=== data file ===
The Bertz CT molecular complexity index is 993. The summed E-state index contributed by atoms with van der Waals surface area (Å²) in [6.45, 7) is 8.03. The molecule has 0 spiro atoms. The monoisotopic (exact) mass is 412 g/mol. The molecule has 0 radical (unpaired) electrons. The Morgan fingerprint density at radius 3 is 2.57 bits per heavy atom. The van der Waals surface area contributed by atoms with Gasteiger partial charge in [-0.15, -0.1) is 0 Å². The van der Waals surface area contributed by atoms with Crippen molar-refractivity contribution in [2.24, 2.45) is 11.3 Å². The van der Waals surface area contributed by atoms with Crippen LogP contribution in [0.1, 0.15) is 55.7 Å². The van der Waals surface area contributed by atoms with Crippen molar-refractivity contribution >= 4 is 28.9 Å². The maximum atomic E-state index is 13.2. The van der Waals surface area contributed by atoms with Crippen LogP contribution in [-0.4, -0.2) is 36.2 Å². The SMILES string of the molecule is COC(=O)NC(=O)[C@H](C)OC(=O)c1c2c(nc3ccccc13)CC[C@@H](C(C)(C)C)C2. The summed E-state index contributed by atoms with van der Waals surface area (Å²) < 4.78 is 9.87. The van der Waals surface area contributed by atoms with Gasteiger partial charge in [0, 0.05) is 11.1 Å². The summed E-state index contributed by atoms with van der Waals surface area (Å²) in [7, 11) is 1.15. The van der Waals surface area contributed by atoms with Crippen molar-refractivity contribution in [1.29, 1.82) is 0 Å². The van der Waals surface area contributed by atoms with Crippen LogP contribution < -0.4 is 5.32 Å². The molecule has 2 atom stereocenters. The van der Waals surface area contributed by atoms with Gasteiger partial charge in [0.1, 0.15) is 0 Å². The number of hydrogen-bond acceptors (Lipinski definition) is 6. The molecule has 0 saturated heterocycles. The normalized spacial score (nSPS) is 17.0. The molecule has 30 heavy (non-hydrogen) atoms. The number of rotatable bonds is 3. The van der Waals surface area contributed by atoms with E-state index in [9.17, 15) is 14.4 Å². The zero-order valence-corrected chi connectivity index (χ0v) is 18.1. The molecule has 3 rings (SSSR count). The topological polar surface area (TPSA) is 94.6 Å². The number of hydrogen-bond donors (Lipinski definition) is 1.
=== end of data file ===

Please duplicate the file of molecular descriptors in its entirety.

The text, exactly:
The Bertz CT molecular complexity index is 993. The summed E-state index contributed by atoms with van der Waals surface area (Å²) in [6.45, 7) is 8.03. The molecule has 0 spiro atoms. The monoisotopic (exact) mass is 412 g/mol. The molecule has 0 radical (unpaired) electrons. The Morgan fingerprint density at radius 3 is 2.57 bits per heavy atom. The van der Waals surface area contributed by atoms with Gasteiger partial charge in [-0.15, -0.1) is 0 Å². The van der Waals surface area contributed by atoms with Crippen molar-refractivity contribution in [2.24, 2.45) is 11.3 Å². The van der Waals surface area contributed by atoms with Crippen LogP contribution in [0.1, 0.15) is 55.7 Å². The van der Waals surface area contributed by atoms with Crippen molar-refractivity contribution >= 4 is 28.9 Å². The maximum atomic E-state index is 13.2. The van der Waals surface area contributed by atoms with Crippen LogP contribution in [-0.4, -0.2) is 36.2 Å². The SMILES string of the molecule is COC(=O)NC(=O)[C@H](C)OC(=O)c1c2c(nc3ccccc13)CC[C@@H](C(C)(C)C)C2. The summed E-state index contributed by atoms with van der Waals surface area (Å²) < 4.78 is 9.87. The van der Waals surface area contributed by atoms with Gasteiger partial charge in [0, 0.05) is 11.1 Å². The summed E-state index contributed by atoms with van der Waals surface area (Å²) in [7, 11) is 1.15. The van der Waals surface area contributed by atoms with Crippen molar-refractivity contribution in [1.29, 1.82) is 0 Å². The van der Waals surface area contributed by atoms with Crippen LogP contribution < -0.4 is 5.32 Å². The molecule has 2 atom stereocenters. The van der Waals surface area contributed by atoms with Gasteiger partial charge in [0.1, 0.15) is 0 Å². The number of hydrogen-bond acceptors (Lipinski definition) is 6. The molecule has 0 saturated heterocycles. The normalized spacial score (nSPS) is 17.0. The molecule has 30 heavy (non-hydrogen) atoms. The number of rotatable bonds is 3. The van der Waals surface area contributed by atoms with E-state index in [9.17, 15) is 14.4 Å². The zero-order valence-corrected chi connectivity index (χ0v) is 18.1. The molecule has 3 rings (SSSR count). The topological polar surface area (TPSA) is 94.6 Å². The number of hydrogen-bond donors (Lipinski definition) is 1.